What to Pack for Your Europe Trip
Different climate zones. Different countries. Different attitudes toward clothing. Europe is a big place, but your checked bag is not.
What you would wear to a Michelin-starred restaurant in Paris probably wouldn’t be the best gear to wear hiking in Switzerland. Packing for a week in Mykonos is a lot different from packing for an expedition in the fjords of Norway.
Some countries dress up more than others. The Dutch dress more casually than the French. Berliners are trendy and wear lots of black. And don’t forget about the stylish rain jackets in London!
There is no one-size-fits-all packing list for Europe, but there are commonalities among what you need to bring to set yourself up for a fantastic trip. Here are some tried-and-true packing tips that could help prevent clothes from derailing your European adventure:
Before You Pack
Research the average monthly highs, lows and rain days for your destinations. Amsterdam, London, Dublin and Berlin are all latitudinally located north of the U.S. Some average highs and lows can be surprising.
Make sure you have the gear you need. Is hiking in the German Black Forest on your itinerary? Look into buying some hiking boots. Or is your hiking more of the city exploration variety? Check out some stylish walking shoes.
Consider how much you want to pack. Are you staying in a different hotel every night? Pack lighter. You don’t want to resent your luggage when you are schlepping it on and off trams in the rain. Be wary of over-packing!
What to Pack
Your passport. Your trip will be short-lived if you don’t pack your passport. Make sure you have it handy and ready to show before heading through airport security.
Dark jeans (preferably black). They are comfortable and versatile and help elevate any outfit. Jeans are the most commonly worn bottoms, even during the summer.
Dark/muted clothes. Europeans wear darker clothes, so consider packing muted or darker colors.
Non-form fitting clothes. Europeans do not wear tight clothes, unless they are exercising or going to a special dinner or a club. Opt for clothes with clean lines and slim shapes that do not cling to your body.
Rain jacket instead of an umbrella. European streets can be crowded, and they can be small. Rain jackets work better when seeing the sights and dipping in and out of stores. If you’re visiting a cooler country, investigate bringing an insulated rain jacket.
Comfortable walking shoes. You will walk A LOT in Europe. Make sure you have shoes, and maybe a few pairs, that you can explore in without getting blisters or sore feet.
Waterproof shoes and boots. If you are visiting a city during the rainy season (Hello, London and Amsterdam!), make sure your shoes are waterproof, so you do not ruin them! Either buy waterproof shoes, or buy mixture-repellent sprays that you can apply to your shoes.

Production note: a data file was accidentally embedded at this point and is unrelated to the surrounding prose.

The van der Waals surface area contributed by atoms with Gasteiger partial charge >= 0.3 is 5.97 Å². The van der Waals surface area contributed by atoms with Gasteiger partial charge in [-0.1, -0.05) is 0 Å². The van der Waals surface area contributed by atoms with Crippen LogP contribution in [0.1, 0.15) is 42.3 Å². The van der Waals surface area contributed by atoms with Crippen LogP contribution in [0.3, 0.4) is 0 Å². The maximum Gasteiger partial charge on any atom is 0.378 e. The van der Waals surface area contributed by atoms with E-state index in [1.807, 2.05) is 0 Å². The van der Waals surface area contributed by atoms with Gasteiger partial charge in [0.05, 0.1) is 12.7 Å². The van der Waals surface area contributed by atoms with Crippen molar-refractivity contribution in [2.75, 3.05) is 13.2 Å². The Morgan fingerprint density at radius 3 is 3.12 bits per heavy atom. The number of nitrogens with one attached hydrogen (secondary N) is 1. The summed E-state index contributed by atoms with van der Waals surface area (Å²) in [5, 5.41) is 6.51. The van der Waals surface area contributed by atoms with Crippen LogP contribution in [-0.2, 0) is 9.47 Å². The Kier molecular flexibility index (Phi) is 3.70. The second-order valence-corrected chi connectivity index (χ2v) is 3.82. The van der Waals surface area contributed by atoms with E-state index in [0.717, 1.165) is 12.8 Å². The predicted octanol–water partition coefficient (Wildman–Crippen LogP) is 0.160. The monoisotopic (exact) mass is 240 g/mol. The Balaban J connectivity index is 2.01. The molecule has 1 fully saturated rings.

Anti-theft handbags. Keep your belongings safe and stowed away in handbags with safety features that could include cut-resistant material and anti-theft zippers. For those who carry wallets, do not keep your wallet in your back pocket. During your trip, stow your wallet in your front pocket or in an interior pocket of your jacket.
Layers. One of the few constants of traveling is that the weather is never constant. When you start out exploring early in the mornings, the day will warm up. Pack and dress in layers, so you can stay comfortable throughout the day.
Different scarves and hats. When you’re visiting Europe in colder months, you will want to wear scarves and hats. And you will want to take photos. Pack a few scarves and hats to wear, so your outfits do not look the same in every photo.
Warm clothes and show shoes (if you are traveling in the winter). Be smart with what you pack. You want to be warm and comfortable.
Modest clothing and headscarves (if you are visiting religious or specific sites). Some religious sites require women to cover their hair and wear modest clothing. Research where you will visit to make sure you are dressed appropriately.
Portable chargers. Carry extra charging power with you as you explore, so your phone never runs out of juice.
European power adapter. Do NOT forget a European power adapter, and do NOT use your American power adapter in European electric sockets. If you have more than one device to charge, pack a dual power charger.
Airplane necessities. The flights to and from Europe can be long. Make sure you pack some items to make your time on the planes more comfortable, such as a travel pillow.
Helpful packing accessories. Plan on buying souvenirs on your trip or are you a heavy packer? Luggage scales are helpful for the prepared traveler to make sure they don’t overpack and incur added luggage costs. Packing cubes are also handy to help compress your items and make more room in your luggage.
What to Leave at Home
Yoga pants. Athleisure is a trend, but Europeans are not known for wearing yoga pants instead of jeans. If you are working out, make sure you bring what you need.
Shirts (or other clothing and accessories) with large American flags on them. You can be proud to be an American, but remember you are a guest in another country.
Sorority and fraternity clothing. Rapping your letters is important, but the clothes scream, “I AM NOT FROM HERE.”
Bling-y jewelry. Pack subtle jewelry to avoid unwanted attention.
White tennis shoes. These are the classic “American tourist” shoe. Yes, they are comfortable, but consider packing another pair of walking shoes.
Baseball caps. Baseball caps are not acceptable to wear in restaurants and stores. If you are hiking and in the elements, head protection is a good idea.